Obsessive-compulsive disorder is a psychiatric illness and medical condition that has far-reaching effects on a person’s daily life when not treated, like other mental disorders. Learning how OCD affects intimacy, interpersonal relationships, and everyday life is important if you love someone with the disorder or you are personally suffering from the condition.
Understanding Obsessive-Compulsive Disorder
Obsessive-compulsive disorder (OCD) is an anxiety disorder affecting people from all backgrounds and all ages. According to the American Psychiatric Association, someone with this mental health disorder is caught in a cycle of obsessions and compulsions.
Obsessive thinking is an unwanted, intrusive thought. These thoughts are distressing for the person experiencing them. Then, compulsions are behaviors someone might engage in to try and reduce the distress or eliminate the obsessions.
Most people will have obsessive thoughts or engage in compulsive behaviors from time to time, but that doesn’t mean they have a diagnosable health condition. The differentiator is that OCD is extreme because it’s time-consuming and affects functionality.
When someone experiences obsessions, they can be impulses, thoughts, or images they don’t want to have. When you have OCD, you realize your thoughts are illogical or don’t make sense, and you may feel disgust, doubt, or fear when you have the obsessions.
Common obsessions can include:
- Fear of germs or fear of contamination
- Unwanted sexual thoughts or sexual obsessions
- Religious obsessions
- Obsessive fear about losing control, such as an extreme fear that you would act on an impulse to hurt another person.
- Some obsessions relate to perfectionism. For example, you could have a fear of throwing something important away.
When you engage in compulsive, repetitive behaviors, you try to make your obsessions disappear or counteract them. You know when you have OCD that this will only give you temporary relief, but you can’t stop.
Your compulsions and obsessive-compulsive symptoms take up a lot of your time, and they prevent you from being able to do other things you value or enjoy in your life.
Common compulsive rituals can include:
- Washing or bathing obsessively.
- Cleaning rituals
- Checking that you didn’t make a mistake repeatedly
- Mental rituals like reviewing events to try and prevent harm to other people.
- Counting while doing tasks to end on what you perceive as a safe or good number.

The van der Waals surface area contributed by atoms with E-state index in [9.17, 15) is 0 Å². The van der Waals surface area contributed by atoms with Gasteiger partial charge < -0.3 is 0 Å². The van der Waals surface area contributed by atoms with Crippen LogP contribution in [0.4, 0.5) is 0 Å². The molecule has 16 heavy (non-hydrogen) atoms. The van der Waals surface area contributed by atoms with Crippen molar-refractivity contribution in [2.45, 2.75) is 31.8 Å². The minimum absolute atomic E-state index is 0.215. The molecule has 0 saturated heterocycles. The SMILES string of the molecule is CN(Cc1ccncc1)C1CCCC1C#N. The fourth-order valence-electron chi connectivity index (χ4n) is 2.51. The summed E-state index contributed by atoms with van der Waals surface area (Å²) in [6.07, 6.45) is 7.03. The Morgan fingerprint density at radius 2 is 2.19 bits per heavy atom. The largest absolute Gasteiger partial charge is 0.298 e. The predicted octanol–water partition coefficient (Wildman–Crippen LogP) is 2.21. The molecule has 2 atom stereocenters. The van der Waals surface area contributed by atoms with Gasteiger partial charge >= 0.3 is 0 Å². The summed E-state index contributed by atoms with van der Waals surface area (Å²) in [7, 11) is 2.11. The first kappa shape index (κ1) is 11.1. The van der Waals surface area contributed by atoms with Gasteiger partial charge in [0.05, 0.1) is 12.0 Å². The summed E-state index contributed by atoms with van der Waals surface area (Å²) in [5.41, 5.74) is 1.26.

- Arranging things until they feel right.
- Developing symptoms similar to a hoarding disorder because of a fear of losing something or throwing it away.
For some people, OCD co-occurs with other mental health disorders like depressive disorder or generalized anxiety disorder. The adverse effects of one mental disorder can affect the other and worsen it without treatment.
OCD isn’t the same as an obsessive-compulsive personality disorder. The primary difference is that people with an obsessive-compulsive personality disorder don’t often realize they have an issue. When you have an OCD diagnosis, you know that your thoughts and behaviors aren’t rational and very distressing to you, but you can’t stop.
How Does OCD Affect Relationships?
As you might imagine, OCD affects relationships in significant ways.
OCD is highly disabling and distressing for the person with the condition. The World Health Organization characterizes it as one of the most handicapping conditions due to lost income and reductions in quality of life.
Every type of important relationship you have in your life can be affected.
People with OCD might choose not to date because of how OCD affects intimacy. There are many reasons why a person might choose to avoid romantic relationships and how it affects intimacy. For example, they might want to avoid putting themselves in stressful situations.
Someone in a romantic relationship with OCD might need constant reassurance from their partner.
They may need continual validation, which puts a significant amount of stress on the other person.